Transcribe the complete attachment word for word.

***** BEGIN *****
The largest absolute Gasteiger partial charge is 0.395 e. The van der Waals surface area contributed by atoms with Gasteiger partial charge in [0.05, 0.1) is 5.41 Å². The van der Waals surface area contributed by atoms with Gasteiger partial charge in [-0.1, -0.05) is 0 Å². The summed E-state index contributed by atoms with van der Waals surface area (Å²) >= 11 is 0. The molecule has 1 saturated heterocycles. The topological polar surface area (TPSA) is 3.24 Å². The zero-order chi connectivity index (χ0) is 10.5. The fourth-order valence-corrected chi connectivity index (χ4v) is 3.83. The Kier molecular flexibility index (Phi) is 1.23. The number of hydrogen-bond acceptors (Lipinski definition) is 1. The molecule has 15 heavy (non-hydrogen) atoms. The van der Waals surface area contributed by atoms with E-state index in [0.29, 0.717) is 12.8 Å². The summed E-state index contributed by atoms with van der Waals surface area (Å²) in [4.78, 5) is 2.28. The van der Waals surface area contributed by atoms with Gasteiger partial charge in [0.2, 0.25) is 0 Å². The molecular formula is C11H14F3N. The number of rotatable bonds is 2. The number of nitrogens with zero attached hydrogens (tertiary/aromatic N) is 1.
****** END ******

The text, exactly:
The largest absolute Gasteiger partial charge is 0.395 e. The van der Waals surface area contributed by atoms with Gasteiger partial charge in [0.05, 0.1) is 5.41 Å². The van der Waals surface area contributed by atoms with Gasteiger partial charge in [-0.1, -0.05) is 0 Å². The summed E-state index contributed by atoms with van der Waals surface area (Å²) >= 11 is 0. The molecule has 1 saturated heterocycles. The topological polar surface area (TPSA) is 3.24 Å². The zero-order chi connectivity index (χ0) is 10.5. The fourth-order valence-corrected chi connectivity index (χ4v) is 3.83. The Kier molecular flexibility index (Phi) is 1.23. The number of hydrogen-bond acceptors (Lipinski definition) is 1. The molecule has 15 heavy (non-hydrogen) atoms. The van der Waals surface area contributed by atoms with E-state index in [0.29, 0.717) is 12.8 Å². The summed E-state index contributed by atoms with van der Waals surface area (Å²) in [4.78, 5) is 2.28. The van der Waals surface area contributed by atoms with Gasteiger partial charge in [0.2, 0.25) is 0 Å². The molecular formula is C11H14F3N. The number of rotatable bonds is 2. The number of nitrogens with zero attached hydrogens (tertiary/aromatic N) is 1.